Tacitus: The Life of Gnaeus Julius Agricola
Agricola Chapter 27 to 30
Agricola Chapter 27
Knowing this, and elated by their glory, our army exclaimed that nothing could resist their valour -- that they must penetrate the recesses of Caledonia, and at length after an unbroken succession of battles, discover the furthest limits of Britain. Those who but now were cautious and prudent, became after the event eager and boastful. It is the singularly unfair peculiarity of war that the credit of success is claimed by all, while a disaster is attributed to one alone. But the Britons thinking themselves baffled, not so much by our valour as by our general's skilful use of an opportunity, abated nothing of their arrogant demeanour, arming their youth, removing their wives and children to a place of safety, and assembling together to ratify, with sacred rites, a confederacy of all their states. Thus, with angry feelings on both sides, the combatants parted.
Agricola Chapter 28
The same summer a Usipian cohort, which had been levied in Germany and transported into Britain, ventured on a great and memorable exploit. Having killed a centurion and some soldiers, who, to impart military discipline, had been incorporated with their ranks and were employed at once to instruct and command them, they embarked on board three swift galleys with pilots pressed into their service. Under the direction of one of them -- for two of the three they suspected and consequently put to death -- they sailed past the coast in the strangest way before any rumour about them was in circulation.
After a while, dispersing in search of water and provisions, they encountered many of the Britons, who sought to defend their property. Often victorious, though now and then beaten, they were at last reduced to such an extremity of want as to be compelled to eat, at first the feeblest of their number, and then victims selected by lot. Having sailed around Britain and lost their vessels from not knowing how to manage them, they were looked upon as pirates and were intercepted, first by the Suevi and then by the Frisii. Some who were sold as slaves in the way of trade and were brought through the process of barter as far as our side of the Rhine, gained notoriety by the disclosure of this extraordinary adventure.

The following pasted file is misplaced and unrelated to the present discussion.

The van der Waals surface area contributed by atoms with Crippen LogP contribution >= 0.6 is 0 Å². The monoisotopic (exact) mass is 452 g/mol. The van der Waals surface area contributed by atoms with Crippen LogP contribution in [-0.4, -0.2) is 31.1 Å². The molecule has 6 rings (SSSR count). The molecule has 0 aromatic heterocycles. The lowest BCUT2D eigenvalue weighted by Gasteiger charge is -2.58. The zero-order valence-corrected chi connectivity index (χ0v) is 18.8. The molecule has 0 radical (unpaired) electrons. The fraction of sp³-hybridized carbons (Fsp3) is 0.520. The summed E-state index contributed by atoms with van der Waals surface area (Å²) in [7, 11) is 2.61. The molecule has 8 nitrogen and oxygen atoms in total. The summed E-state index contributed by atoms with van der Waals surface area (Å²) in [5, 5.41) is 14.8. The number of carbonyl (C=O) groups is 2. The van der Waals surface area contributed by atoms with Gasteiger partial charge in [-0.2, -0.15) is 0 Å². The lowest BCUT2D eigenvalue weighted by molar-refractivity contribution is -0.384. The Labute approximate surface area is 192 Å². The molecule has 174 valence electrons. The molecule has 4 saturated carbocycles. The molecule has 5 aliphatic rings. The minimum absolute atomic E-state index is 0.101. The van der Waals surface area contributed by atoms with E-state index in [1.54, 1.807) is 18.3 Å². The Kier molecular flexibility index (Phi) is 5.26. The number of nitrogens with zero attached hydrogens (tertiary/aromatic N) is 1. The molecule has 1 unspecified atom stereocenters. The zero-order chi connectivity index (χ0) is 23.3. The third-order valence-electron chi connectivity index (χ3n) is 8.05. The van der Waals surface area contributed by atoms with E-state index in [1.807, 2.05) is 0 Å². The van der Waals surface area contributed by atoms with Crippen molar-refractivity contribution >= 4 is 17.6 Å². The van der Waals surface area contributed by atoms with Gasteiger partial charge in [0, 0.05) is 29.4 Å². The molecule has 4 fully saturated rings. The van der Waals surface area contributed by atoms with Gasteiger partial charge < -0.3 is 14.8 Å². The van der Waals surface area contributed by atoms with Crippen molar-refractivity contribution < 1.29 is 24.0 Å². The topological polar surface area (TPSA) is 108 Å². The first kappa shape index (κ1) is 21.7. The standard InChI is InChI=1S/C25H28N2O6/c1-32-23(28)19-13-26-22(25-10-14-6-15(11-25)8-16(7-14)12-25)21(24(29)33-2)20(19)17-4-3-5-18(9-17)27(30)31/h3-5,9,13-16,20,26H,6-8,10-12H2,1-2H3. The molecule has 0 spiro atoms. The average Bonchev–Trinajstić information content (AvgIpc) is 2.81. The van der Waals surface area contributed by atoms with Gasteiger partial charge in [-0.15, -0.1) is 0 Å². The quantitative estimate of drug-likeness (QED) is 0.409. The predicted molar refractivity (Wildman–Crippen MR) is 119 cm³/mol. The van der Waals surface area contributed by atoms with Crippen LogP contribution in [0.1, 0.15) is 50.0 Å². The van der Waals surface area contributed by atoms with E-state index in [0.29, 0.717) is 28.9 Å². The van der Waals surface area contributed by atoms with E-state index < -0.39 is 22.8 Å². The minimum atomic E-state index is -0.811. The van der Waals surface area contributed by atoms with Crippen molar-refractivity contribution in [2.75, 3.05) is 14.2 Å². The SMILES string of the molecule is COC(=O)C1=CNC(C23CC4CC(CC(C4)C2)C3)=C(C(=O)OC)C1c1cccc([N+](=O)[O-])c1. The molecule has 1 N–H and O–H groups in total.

Agricola Chapter 29
Early in the summer Agricola sustained a domestic affliction in the loss of a son born a year before, a calamity which he endured, neither with the ostentatious fortitude displayed by many brave men, nor, on the other hand, with womanish tears and grief. In his sorrow he found one source of relief in war. Having sent on a fleet, which by its ravages at various points might cause a vague and wide-spread alarm, he advanced with a lightly equipped force, including in its ranks some Britons of remarkable bravery, whose fidelity had been tried through years of peace, as far as the Grampian mountains, which the enemy had already occupied.
For the Britons, indeed, in no way cowed by the result of the late engagement, had made up their minds to be either avenged or enslaved, and convinced at length that a common danger must be averted by union, had, by embassies and treaties, summoned forth the whole strength of all their states. More than 30,000 armed men were now to be seen, and still there were pressing in all the youth of the country, with all whose old age was yet hale and vigorous, men renowned in war and bearing each decorations of his own. Meanwhile, among the many leaders, one superior to the rest in valour and in birth, Galgacus by name, is said to have thus harangued the multitude gathered around him and clamouring for battle: --
Agricola Chapter 30
"Whenever I consider the origin of this war and the necessities of our position, I have a sure confidence that this day, and this union of yours, will be the beginning of freedom to the whole of Britain. To all of us slavery is a thing unknown; there are no lands beyond us, and even the sea is not safe, menaced as we are by a Roman fleet. And thus in war and battle, in which the brave find glory, even the coward will find safety. Former contests, in which, with varying fortune, the Romans were resisted, still left in us a last hope of succour, inasmuch as being the most renowned nation of Britain, dwelling in the very heart of the country, and out of sight of the shores of the conquered, we could keep even our eyes unpolluted by the contagion of slavery.
To us who dwell on the uttermost confines of the earth and of freedom, this remote sanctuary of Britain's glory has up to this time been a defence. Now, however, the furthest limits of Britain are thrown open, and the unknown always passes for the marvellous. But there are no tribes beyond us, nothing indeed but waves and rocks, and the yet more terrible Romans, from whose oppression escape is vainly sought by obedience and submission. Robbers of the world, having by their universal plunder exhausted the land, they rifle the deep. If the enemy be rich, they are rapacious; if he be poor, they lust for dominion; neither the east nor the west has been able to satisfy them. Alone among men they covet with equal eagerness poverty and riches. To robbery, slaughter, plunder, they give the lying name of empire; they make a solitude and call it peace.
continue with Chapter 31